Portrait of Professor Gerald Adler

Professor Gerald Adler

Head of School

About

Qualifications: PhD, BA, Dip. Arch, RIBA

Gerald Adler is a graduate of the University of Sheffield. His practice experience has been with Kammerer and Belz in Stuttgart, Georg Heinrichs in Berlin, Burkard Meyer Steiger in Baden, Switzerland, Hampshire County Architects in Winchester, Koichi Nagashima in Tokyo, and Ted Cullinan in London.

He has recently completed a PhD on Heinrich Tessenow, and has given papers at the AHRA Nottingham and Kingston conferences. He is active in furthering a wider knowledge and appreciation of Tessenow and the position he represents-that of 'silent modernism'. He is currently researching the place of the ruin in the modern architectural imagination and gave a paper on this subject at the 2007 Cardiff 'Quality' conference.

He teaches both in the studio, where he runs the final design project of the degree programme, and in the lecture theatre and seminar room, convening modules in Cultural Context. He is engaged professionally with architecture, working as an Architects Registration Board Lead Examiner and is involved in validating European schools of architecture. He is currently researching the British architects Maguire and Murray, and was on the judging panel of the 2008 RIBA Dissertation prize.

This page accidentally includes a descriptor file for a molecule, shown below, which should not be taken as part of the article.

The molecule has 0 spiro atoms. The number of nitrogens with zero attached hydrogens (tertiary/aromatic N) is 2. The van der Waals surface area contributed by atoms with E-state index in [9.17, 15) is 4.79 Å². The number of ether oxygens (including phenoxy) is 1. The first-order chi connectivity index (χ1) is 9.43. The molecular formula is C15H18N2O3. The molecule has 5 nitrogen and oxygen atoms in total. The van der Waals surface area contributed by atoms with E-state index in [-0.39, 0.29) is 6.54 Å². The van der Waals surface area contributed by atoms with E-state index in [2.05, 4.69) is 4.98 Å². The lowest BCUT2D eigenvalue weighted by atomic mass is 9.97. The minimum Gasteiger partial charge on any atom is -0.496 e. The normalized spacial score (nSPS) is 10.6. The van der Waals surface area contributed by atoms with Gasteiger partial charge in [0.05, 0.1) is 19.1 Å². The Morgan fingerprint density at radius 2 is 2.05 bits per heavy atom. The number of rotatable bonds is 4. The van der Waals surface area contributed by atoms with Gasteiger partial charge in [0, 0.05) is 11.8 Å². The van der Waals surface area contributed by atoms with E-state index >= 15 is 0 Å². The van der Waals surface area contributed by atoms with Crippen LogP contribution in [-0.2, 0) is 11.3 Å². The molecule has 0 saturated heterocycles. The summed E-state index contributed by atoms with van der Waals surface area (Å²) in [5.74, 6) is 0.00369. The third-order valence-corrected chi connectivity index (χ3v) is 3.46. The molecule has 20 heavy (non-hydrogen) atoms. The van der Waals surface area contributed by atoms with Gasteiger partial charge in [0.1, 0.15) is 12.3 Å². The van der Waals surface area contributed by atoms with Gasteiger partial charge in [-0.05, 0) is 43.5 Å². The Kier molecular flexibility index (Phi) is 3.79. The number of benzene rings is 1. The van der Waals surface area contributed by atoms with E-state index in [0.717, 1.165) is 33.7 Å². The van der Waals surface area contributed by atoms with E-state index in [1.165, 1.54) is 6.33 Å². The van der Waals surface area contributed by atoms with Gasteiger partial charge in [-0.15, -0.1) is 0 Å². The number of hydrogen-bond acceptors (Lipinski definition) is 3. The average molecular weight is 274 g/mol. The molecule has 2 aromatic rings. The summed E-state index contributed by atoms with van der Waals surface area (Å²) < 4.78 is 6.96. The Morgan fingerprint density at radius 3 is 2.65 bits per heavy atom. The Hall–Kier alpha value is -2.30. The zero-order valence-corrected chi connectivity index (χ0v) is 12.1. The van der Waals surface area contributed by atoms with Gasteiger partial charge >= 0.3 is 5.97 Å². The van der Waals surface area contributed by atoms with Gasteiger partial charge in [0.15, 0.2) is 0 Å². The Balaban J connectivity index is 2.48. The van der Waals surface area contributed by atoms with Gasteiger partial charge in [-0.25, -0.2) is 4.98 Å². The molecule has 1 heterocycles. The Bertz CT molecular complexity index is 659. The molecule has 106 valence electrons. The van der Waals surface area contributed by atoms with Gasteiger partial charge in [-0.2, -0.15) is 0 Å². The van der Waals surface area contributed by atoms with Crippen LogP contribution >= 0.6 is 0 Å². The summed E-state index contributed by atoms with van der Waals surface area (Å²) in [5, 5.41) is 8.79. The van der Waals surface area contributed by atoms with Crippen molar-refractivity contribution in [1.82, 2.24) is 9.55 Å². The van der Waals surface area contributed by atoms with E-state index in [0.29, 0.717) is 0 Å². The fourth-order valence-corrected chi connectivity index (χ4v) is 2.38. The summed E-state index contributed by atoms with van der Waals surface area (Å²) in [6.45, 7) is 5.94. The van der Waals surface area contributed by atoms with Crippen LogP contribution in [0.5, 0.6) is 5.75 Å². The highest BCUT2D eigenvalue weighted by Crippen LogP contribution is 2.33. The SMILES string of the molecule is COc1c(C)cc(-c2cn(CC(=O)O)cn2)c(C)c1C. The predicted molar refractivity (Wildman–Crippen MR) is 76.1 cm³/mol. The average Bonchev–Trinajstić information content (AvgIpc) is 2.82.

Research interests

Research interests:

  • The architecture of the German Reform architect Heinrich Tessenow (1876-1950)
  • A reappraisal of post-war British architecture from the 1950s to the 1970s, in the light of continental European 'silent modernism'
  • 'Postcriticism' and the persistence of pragmatic rationalism from the 1950s to the present Paper (forthcoming): 'Form follows logo' to be delivered at AHRA 'Agency' International Conference, University of Sheffield

Research affiliations:

  • AHRA representative, Kent School of Architecture, University of Kent
  • Research Committee, Kent School of Architecture, University of Kent
  • Heinrich-Tessenow-Gesellschaft, Hamburg

Research, Practice and Teaching affiliations: